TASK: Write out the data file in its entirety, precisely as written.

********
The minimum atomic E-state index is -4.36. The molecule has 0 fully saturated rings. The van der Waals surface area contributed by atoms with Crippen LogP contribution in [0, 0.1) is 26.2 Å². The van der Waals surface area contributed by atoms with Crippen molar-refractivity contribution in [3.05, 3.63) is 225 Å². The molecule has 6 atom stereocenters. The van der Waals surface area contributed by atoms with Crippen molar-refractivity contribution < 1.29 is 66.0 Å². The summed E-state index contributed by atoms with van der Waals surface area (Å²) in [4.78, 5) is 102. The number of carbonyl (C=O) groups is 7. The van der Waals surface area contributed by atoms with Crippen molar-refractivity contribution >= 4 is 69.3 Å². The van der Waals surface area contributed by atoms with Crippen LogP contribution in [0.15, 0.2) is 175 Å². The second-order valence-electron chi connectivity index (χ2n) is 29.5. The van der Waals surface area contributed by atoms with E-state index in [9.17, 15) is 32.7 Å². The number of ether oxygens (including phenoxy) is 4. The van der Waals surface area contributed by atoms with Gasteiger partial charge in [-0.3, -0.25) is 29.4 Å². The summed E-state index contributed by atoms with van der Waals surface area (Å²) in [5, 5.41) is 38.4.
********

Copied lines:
The minimum atomic E-state index is -4.36. The molecule has 0 fully saturated rings. The van der Waals surface area contributed by atoms with Crippen LogP contribution in [0, 0.1) is 26.2 Å². The van der Waals surface area contributed by atoms with Crippen molar-refractivity contribution in [3.05, 3.63) is 225 Å². The molecule has 6 atom stereocenters. The van der Waals surface area contributed by atoms with Crippen molar-refractivity contribution < 1.29 is 66.0 Å². The summed E-state index contributed by atoms with van der Waals surface area (Å²) in [4.78, 5) is 102. The number of carbonyl (C=O) groups is 7. The van der Waals surface area contributed by atoms with Crippen molar-refractivity contribution >= 4 is 69.3 Å². The van der Waals surface area contributed by atoms with Crippen LogP contribution in [0.15, 0.2) is 175 Å². The second-order valence-electron chi connectivity index (χ2n) is 29.5. The van der Waals surface area contributed by atoms with E-state index in [9.17, 15) is 32.7 Å². The number of ether oxygens (including phenoxy) is 4. The van der Waals surface area contributed by atoms with Gasteiger partial charge in [-0.3, -0.25) is 29.4 Å². The summed E-state index contributed by atoms with van der Waals surface area (Å²) in [5, 5.41) is 38.4.